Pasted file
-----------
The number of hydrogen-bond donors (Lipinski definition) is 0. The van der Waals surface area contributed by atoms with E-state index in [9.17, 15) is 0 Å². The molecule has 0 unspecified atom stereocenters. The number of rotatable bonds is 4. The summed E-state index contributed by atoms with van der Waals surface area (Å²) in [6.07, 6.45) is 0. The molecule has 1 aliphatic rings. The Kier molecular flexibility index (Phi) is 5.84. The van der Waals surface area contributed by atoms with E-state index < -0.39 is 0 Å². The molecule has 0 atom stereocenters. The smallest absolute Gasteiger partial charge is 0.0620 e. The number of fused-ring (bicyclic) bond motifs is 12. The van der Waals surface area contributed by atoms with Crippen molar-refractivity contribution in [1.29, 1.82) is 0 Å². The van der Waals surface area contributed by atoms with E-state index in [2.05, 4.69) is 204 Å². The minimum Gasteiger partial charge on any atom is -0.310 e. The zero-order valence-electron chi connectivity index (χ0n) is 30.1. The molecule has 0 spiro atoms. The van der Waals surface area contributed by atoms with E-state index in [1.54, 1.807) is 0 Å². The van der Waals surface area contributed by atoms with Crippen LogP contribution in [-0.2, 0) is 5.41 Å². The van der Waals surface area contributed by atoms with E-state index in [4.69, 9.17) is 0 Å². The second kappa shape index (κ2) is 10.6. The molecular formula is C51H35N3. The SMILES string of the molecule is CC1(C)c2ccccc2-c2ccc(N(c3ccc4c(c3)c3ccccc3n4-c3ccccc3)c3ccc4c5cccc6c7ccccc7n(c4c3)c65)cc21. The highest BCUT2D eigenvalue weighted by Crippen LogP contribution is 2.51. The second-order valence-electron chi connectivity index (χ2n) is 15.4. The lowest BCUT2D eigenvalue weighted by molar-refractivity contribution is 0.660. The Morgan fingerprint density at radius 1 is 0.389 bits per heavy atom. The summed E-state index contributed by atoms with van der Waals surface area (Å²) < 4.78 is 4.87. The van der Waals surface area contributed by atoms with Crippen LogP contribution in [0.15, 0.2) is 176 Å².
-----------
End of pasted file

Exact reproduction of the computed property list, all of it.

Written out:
The number of hydrogen-bond donors (Lipinski definition) is 0. The van der Waals surface area contributed by atoms with E-state index in [9.17, 15) is 0 Å². The molecule has 0 unspecified atom stereocenters. The number of rotatable bonds is 4. The summed E-state index contributed by atoms with van der Waals surface area (Å²) in [6.07, 6.45) is 0. The molecule has 1 aliphatic rings. The Kier molecular flexibility index (Phi) is 5.84. The van der Waals surface area contributed by atoms with E-state index < -0.39 is 0 Å². The molecule has 0 atom stereocenters. The smallest absolute Gasteiger partial charge is 0.0620 e. The number of fused-ring (bicyclic) bond motifs is 12. The van der Waals surface area contributed by atoms with Crippen molar-refractivity contribution in [1.29, 1.82) is 0 Å². The van der Waals surface area contributed by atoms with E-state index in [2.05, 4.69) is 204 Å². The minimum Gasteiger partial charge on any atom is -0.310 e. The zero-order valence-electron chi connectivity index (χ0n) is 30.1. The molecule has 0 spiro atoms. The van der Waals surface area contributed by atoms with E-state index in [1.54, 1.807) is 0 Å². The van der Waals surface area contributed by atoms with Crippen LogP contribution in [-0.2, 0) is 5.41 Å². The van der Waals surface area contributed by atoms with E-state index in [4.69, 9.17) is 0 Å². The second kappa shape index (κ2) is 10.6. The molecular formula is C51H35N3. The SMILES string of the molecule is CC1(C)c2ccccc2-c2ccc(N(c3ccc4c(c3)c3ccccc3n4-c3ccccc3)c3ccc4c5cccc6c7ccccc7n(c4c3)c65)cc21. The highest BCUT2D eigenvalue weighted by Crippen LogP contribution is 2.51. The second-order valence-electron chi connectivity index (χ2n) is 15.4. The lowest BCUT2D eigenvalue weighted by molar-refractivity contribution is 0.660. The Morgan fingerprint density at radius 1 is 0.389 bits per heavy atom. The summed E-state index contributed by atoms with van der Waals surface area (Å²) < 4.78 is 4.87. The van der Waals surface area contributed by atoms with Crippen LogP contribution in [0.15, 0.2) is 176 Å².